5 Must Know Features Of Google Search Console


Google Search Console has a wealth of useful functionality that makes SEO easier. It allows you to monitor technical issues with your SEO implementation, like indexing status and website visibility.

Because of the wide range of functionality, GSC is sufficient for the needs of many webmasters. It is thus worth checking its feature list first.

That way, you may avoid further expenditure on web analysis tools that you don’t really need. This article discusses five must-know features that will help to facilitate your SEO strategy.

5 Features of Google Search Console

Features Of Google Search Console

1# URL Inspector

The URL Inspector allows submission of URLs that you want to have indexed. It is effectively the same function as “Fetch as Googlebot” that was found in GWT.

When you update your site, you want Google to recrawl it as soon as possible. Without further instruction, however, this can take some time. It can be frustrating if Google search results do not reflect the most up-to-date version of your site.

With GSC’s URL Inspector you can request a recrawl immediately. That way, Google’s view of your site remains fresh.

Furthermore, this tool allows you to inspect your site from Google’s perspective. This is useful to see if Google’s indexing is up-to-date, but also if you suspect a problem, such as hacking.

In fact, if your site has been subjected to “cloaking” (the insertion of external content into your pages), the URL inspector may indicate this before you were even aware of it.

2# Identify Non-Obvious URL Errors

Some page errors are obvious. Explicit 404 errors, for example, are quickly noticed and easy to track down. GSC’s coverage tab will quickly highlight these, but it can also do much more.

Some errors are less easily detected, such as soft 404 errors. A soft 404 means that a page is erroneously serving up black content but with a normal HTTP 200 response. This indicates a system failure of some sort but is hard to identify without visual inspection because the response code is still “OK”.

Other indexing problems can also be found with the coverage tool. If you find that some parts of your site appear not to have been properly indexed, this tool can also help you find:

  • Unindexed pages.
  • Pages with automatic redirects.
  • Pages with a “no index” meta tag.
  • Other indexing errors and problems.

Deeper analysis is possible by toggling the “Error”, “Valid with warnings” and “Valid” checkboxes. For full coverage, also ensure that “Excluded” is checked.

This tool can also help you uncover problems with an apparent excess of indexing. If you have site search plugins installed in your site, these can also give misleading results. By generating extra URLs from a single search, these plugins may make it appear that you have many more pages than in reality.

This is a serious problem because it will appear to web-crawlers that you have extensive duplicate content. This leads to penalisation in terms of your search rankings.

3# Deeper Keyword Analysis

GSC offers a useful way to optimise page performance based on specific search queries. The performance section in GSC can give you deeper information on specific metrics.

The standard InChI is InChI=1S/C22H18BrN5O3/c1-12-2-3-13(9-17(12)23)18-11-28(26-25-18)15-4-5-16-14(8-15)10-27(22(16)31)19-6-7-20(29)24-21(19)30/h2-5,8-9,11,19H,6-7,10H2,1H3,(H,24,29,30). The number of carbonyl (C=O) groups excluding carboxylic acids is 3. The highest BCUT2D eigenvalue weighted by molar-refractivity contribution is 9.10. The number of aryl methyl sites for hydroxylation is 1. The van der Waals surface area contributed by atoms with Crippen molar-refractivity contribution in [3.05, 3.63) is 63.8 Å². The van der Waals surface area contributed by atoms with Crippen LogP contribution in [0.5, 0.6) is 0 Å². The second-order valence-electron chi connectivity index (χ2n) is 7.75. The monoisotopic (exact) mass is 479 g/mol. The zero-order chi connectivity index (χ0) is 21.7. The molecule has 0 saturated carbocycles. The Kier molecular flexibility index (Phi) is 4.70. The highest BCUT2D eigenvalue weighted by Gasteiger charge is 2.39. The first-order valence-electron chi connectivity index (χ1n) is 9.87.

For example, if you want to uncover which of your pages respond to a particular query, GSC makes this easy. By simply entering the desired keywords, you can see whether Google is identifying your pages as matches. If not, then you have a problem you need to address.

You can refine these categories by country, device and pages. This allows you to work with more accurately specific audience types and refine your pages to target them better.

4# URL Removal Tool

This tool allows you to remove URLs from Google’s index. Removing specific URLs is very useful if they are problematic for some reason.

For example, if they contain out-dated or irrelevant content or systemic errors that are not going to be fixed. There may be pages you need to keep, but want to remove from search results because they clutter your profile.

This is a powerful but dangerous tool though. It is not always obvious which pages are important for boosting rankings, and it may be wise to consult an SEO expert before making any damaging or irreversible decisions.

5# Context

The final recommendation in this list, context, is not a single feature of GSC as such, but a way of using its toolset in general.

It is important to remember that websites, their rankings and their problems exist in the wider web. You need therefore to consider what is the real context of any problem that GSC identifies.

In some cases, the most obvious cause of a problem may not be the true cause. Thus, for example, an excess of indexed pages may reveal a technical design issue that is not immediately apparent.

In practical terms, this means that you must carefully investigate all problems whose cause you are not entirely certain of. Speak to your technical team, ask questions more broadly and do whatever you need to do in order to get the best understanding of the situation.

In Summary

Google Search Console is a valuable tool for any webmaster. It may not fulfil every requirement you have for an analytic tool, but it does have many useful features. Combine an understanding of these with real-world diligence and you may save time and money.


Author Bio: This article was written by Ian Carroll of Digital Funnel. Ian is an SEO expert and uses Google Search Console to both identify issues and fix them.